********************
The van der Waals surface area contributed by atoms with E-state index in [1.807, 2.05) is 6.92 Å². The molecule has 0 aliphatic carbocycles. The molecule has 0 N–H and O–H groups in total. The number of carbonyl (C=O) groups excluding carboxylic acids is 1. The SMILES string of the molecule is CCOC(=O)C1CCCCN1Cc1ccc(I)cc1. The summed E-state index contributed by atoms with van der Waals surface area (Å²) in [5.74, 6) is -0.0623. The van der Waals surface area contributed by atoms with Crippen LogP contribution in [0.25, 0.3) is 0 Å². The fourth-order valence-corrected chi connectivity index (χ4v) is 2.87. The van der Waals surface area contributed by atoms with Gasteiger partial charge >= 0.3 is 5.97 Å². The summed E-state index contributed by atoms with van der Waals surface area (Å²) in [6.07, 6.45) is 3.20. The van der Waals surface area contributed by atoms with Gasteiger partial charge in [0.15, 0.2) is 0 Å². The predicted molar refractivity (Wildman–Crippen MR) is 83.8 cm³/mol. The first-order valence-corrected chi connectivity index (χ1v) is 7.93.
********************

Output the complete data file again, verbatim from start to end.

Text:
The van der Waals surface area contributed by atoms with E-state index in [1.807, 2.05) is 6.92 Å². The molecule has 0 aliphatic carbocycles. The molecule has 0 N–H and O–H groups in total. The number of carbonyl (C=O) groups excluding carboxylic acids is 1. The SMILES string of the molecule is CCOC(=O)C1CCCCN1Cc1ccc(I)cc1. The summed E-state index contributed by atoms with van der Waals surface area (Å²) in [5.74, 6) is -0.0623. The van der Waals surface area contributed by atoms with Crippen LogP contribution in [0.25, 0.3) is 0 Å². The fourth-order valence-corrected chi connectivity index (χ4v) is 2.87. The van der Waals surface area contributed by atoms with Gasteiger partial charge >= 0.3 is 5.97 Å². The summed E-state index contributed by atoms with van der Waals surface area (Å²) in [6.07, 6.45) is 3.20. The van der Waals surface area contributed by atoms with Gasteiger partial charge in [0.15, 0.2) is 0 Å². The predicted molar refractivity (Wildman–Crippen MR) is 83.8 cm³/mol. The first-order valence-corrected chi connectivity index (χ1v) is 7.93.